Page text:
The Oxford Character Project contributes to ‘Character and the Professions’ conference

The OCP joined with the Program for Leadership and Character at Wake Forest University to co-host a major global conference on Character and the Professions.

The Humility Gap 190715 00036

From 18th to 20th March, the Oxford Character Project joined with the Program for Leadership and Character at Wake Forest University to co-host a major global conference on Character and the Professions.

This was the third conference we have hosted in partnership with Wake Forest (previous events focused on Cultivating Virtue in the University and the Arts of Leading) and it included a rich schedule of talks and discussions covering character in public life, medicine, business, law, religious life and engineering and technology. Keynote addresses were given by former US Secretaries of State, Madeleine K. Albright and the Hon. Colin L. Powell.

Ed Brooks from the Oxford Character Project hosted sessions on technology and business, both of which featured prominent guest speakers and panelists. Shannon Vallor, Professor and Chair in the Ethics of Data and Artificial Intelligence, University of Edinburgh delivered the keynote on Character, Engineering and Technology, posing the question ‘Is virtue too much to ask?'. This session also benefited from the wisdom of Norman Fortenberry, executive direct at the American Society of Engineering Education, Doug Melton, Director at Kern and Deborah Johnson, Professor of Applied Ethics at the University of Virginia. With tech ethics much in the public eye, Prof Vallor raised the important question of whether social expectations of engineers and technologists to exercise more as well as technical expertise are fair since the techno-moral wisdom they need is far from what they have been trained for. Do we risk setting them up for failure and increasing present levels of distrust? Prof. Vallor drew out the origins and implications of the vicious cycle in which we find ourselves and offered some proposals for how we might break out of it, focusing on a needed expansion in the education and professional preparation of engineers.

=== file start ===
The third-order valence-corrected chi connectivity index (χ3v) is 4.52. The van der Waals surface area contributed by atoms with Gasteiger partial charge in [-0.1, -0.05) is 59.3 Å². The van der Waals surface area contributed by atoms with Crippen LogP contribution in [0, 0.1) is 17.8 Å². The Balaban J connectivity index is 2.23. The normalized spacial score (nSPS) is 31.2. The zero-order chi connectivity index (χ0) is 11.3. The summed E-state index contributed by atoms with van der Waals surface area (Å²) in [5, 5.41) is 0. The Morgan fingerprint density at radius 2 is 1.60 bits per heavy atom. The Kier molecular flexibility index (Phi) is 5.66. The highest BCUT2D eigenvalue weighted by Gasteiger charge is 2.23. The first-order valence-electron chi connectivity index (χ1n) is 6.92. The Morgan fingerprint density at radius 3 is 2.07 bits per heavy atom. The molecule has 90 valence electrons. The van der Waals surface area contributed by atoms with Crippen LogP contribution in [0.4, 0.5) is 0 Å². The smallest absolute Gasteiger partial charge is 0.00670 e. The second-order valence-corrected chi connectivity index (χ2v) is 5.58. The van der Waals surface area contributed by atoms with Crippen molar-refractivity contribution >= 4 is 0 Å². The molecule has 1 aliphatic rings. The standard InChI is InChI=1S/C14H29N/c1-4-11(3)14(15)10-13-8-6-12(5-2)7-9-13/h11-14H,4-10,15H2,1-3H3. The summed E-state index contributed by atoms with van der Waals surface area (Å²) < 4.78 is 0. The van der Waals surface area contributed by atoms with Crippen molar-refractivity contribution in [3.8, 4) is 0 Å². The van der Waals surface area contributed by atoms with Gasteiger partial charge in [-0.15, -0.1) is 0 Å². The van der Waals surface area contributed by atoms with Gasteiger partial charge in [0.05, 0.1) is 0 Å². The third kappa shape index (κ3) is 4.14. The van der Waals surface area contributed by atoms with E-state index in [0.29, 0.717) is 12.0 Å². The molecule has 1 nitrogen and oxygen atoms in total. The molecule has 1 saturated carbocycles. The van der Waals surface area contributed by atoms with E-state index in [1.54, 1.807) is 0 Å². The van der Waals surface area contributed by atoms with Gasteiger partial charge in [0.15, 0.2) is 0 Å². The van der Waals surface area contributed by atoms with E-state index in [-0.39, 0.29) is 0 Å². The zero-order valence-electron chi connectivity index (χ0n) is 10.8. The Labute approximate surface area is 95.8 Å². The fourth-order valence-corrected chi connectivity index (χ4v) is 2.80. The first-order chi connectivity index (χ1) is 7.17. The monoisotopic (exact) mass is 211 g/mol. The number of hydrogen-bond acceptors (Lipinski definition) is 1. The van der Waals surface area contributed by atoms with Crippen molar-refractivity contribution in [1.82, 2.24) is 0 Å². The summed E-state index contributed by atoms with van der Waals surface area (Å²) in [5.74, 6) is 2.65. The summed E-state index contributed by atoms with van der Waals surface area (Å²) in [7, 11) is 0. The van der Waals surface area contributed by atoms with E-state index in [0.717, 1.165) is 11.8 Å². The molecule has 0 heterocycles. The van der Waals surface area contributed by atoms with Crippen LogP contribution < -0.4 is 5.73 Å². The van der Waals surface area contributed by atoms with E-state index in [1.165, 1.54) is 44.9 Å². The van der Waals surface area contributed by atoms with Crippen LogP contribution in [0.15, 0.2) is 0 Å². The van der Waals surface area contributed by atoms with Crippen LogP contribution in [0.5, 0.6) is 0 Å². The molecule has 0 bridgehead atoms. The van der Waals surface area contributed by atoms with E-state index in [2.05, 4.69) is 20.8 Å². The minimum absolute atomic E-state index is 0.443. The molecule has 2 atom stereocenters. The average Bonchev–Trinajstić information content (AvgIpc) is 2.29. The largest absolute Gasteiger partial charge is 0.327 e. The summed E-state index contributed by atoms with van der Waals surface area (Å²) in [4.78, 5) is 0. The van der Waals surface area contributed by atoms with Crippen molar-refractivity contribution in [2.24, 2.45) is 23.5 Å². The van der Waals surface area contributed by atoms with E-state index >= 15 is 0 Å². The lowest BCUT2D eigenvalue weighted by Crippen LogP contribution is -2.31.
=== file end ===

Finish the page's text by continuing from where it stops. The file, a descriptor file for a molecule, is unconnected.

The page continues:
In the Character and Business session, the expert panel, chaired by Professor Michelle Roehm, Dean of Wake Forest School of Business, included Larry Culp, CEO at General Electric, Mary Gentile, Professor of Practice at the University of Virginia Darden School of Business, Sean Hannah Professor of Management at Wake Forest and Carolyn Woo, former CEO of Catholic Charities and former Dean of Notre Dame College of Business. Taya Cohen, Associate Professor of Organisational Behaviour and Theory at Carnegie Mellon University gave a fascinating presentation, sharing her research on correlations between character and performance in negotiation, work intensity and (negatively) counterproductive work behaviour.

The diversity of disciplinary perspectives and professional fields allowed space for the discussion of character in all different walks of life, something integral to the work of the Oxford Character Project, our associates and partners. All of the talks are available here.